15. Dave, 90% of the world never leaves high school; they just leave adult supervision.

    And Erin — there are millions of people who drive cars who will never show up in the NEXTEL Cup standings. Some Twitter users want to ride in the fast lane, most don’t. But even casual drivers want to know what kind of mpg they get, what sort of horsepower, how fast they can go, how much they can carry…

    …that said, I have made it my Personal Brand’s crusade to make fun of the puffery and the silliness of some of the metrics. Like when that guy was touting himself as an “expert” for his mastery of Twitter, I hit him with this.

  16. KBO – I also enjoy making fun of the SuperDuperPowerUsers (like the Sc*ble’s of the world) who proclaim how the rest of us have to do things.

    I’m pretty much a miserable b@stard. ๐Ÿ˜‰

  17. Dear Emily Ms. Post,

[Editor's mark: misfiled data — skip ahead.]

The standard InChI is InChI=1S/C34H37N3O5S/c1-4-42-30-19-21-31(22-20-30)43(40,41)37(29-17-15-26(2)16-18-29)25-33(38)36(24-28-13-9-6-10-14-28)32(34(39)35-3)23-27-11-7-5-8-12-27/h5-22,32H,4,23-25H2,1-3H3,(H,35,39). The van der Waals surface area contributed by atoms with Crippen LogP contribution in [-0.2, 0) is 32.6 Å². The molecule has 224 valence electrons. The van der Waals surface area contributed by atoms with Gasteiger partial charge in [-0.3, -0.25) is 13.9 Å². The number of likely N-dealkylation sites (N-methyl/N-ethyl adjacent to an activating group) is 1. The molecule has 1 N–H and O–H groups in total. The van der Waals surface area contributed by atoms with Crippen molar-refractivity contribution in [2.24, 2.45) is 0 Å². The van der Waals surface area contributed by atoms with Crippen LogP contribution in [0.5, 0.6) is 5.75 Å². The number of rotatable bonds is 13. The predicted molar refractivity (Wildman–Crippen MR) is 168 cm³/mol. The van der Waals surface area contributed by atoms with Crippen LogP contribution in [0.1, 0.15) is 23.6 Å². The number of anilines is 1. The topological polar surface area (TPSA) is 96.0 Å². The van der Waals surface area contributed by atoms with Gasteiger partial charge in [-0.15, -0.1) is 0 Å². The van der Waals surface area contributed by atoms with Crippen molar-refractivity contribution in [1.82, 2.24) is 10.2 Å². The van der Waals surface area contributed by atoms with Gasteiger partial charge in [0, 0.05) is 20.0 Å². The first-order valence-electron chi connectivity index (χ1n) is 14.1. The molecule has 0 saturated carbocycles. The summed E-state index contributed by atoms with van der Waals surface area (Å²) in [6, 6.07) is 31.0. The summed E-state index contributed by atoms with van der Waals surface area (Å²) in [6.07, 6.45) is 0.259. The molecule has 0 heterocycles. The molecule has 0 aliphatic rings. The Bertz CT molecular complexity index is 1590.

Will you be my new best friend? (Please?)

    Amy, who wishes she’d written this

  18. I think the problem is all of the different goals converging in the same place – and not everyone making their intentions clear.

    If it’s used for business – cool. If it’s used for personal – cool. But don’t pretend to be “social” with me when you’re really only interested in getting on some dumb ass list.

    It’s like someone showing up at your kid’s birthday party to network with your brother-in-law.

  19. โ€˜Top xxxxx on Twitterโ€™ or โ€œTop Social Media blah blah blahโ€